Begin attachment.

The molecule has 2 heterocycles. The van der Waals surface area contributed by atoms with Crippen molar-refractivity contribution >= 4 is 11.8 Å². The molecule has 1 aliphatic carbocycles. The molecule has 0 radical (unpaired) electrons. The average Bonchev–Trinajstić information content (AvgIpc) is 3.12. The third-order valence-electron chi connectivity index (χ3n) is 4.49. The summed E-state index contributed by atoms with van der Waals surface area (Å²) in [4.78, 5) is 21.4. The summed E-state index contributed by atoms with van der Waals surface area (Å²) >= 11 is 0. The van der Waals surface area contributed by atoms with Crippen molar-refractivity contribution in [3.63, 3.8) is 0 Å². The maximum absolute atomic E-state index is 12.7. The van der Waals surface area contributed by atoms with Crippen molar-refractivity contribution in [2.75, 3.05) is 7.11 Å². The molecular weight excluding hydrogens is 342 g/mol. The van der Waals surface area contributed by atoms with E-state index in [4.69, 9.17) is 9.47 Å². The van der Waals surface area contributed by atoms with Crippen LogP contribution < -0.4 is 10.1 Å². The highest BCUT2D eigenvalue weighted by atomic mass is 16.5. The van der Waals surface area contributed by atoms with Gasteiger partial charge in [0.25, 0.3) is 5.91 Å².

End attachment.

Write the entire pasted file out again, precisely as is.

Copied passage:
The molecule has 2 heterocycles. The van der Waals surface area contributed by atoms with Crippen molar-refractivity contribution >= 4 is 11.8 Å². The molecule has 1 aliphatic carbocycles. The molecule has 0 radical (unpaired) electrons. The average Bonchev–Trinajstić information content (AvgIpc) is 3.12. The third-order valence-electron chi connectivity index (χ3n) is 4.49. The summed E-state index contributed by atoms with van der Waals surface area (Å²) in [4.78, 5) is 21.4. The summed E-state index contributed by atoms with van der Waals surface area (Å²) >= 11 is 0. The van der Waals surface area contributed by atoms with Crippen molar-refractivity contribution in [3.63, 3.8) is 0 Å². The maximum absolute atomic E-state index is 12.7. The van der Waals surface area contributed by atoms with Crippen molar-refractivity contribution in [2.75, 3.05) is 7.11 Å². The molecular weight excluding hydrogens is 342 g/mol. The van der Waals surface area contributed by atoms with E-state index in [4.69, 9.17) is 9.47 Å². The van der Waals surface area contributed by atoms with Crippen LogP contribution < -0.4 is 10.1 Å². The highest BCUT2D eigenvalue weighted by atomic mass is 16.5. The van der Waals surface area contributed by atoms with Gasteiger partial charge in [0.25, 0.3) is 5.91 Å².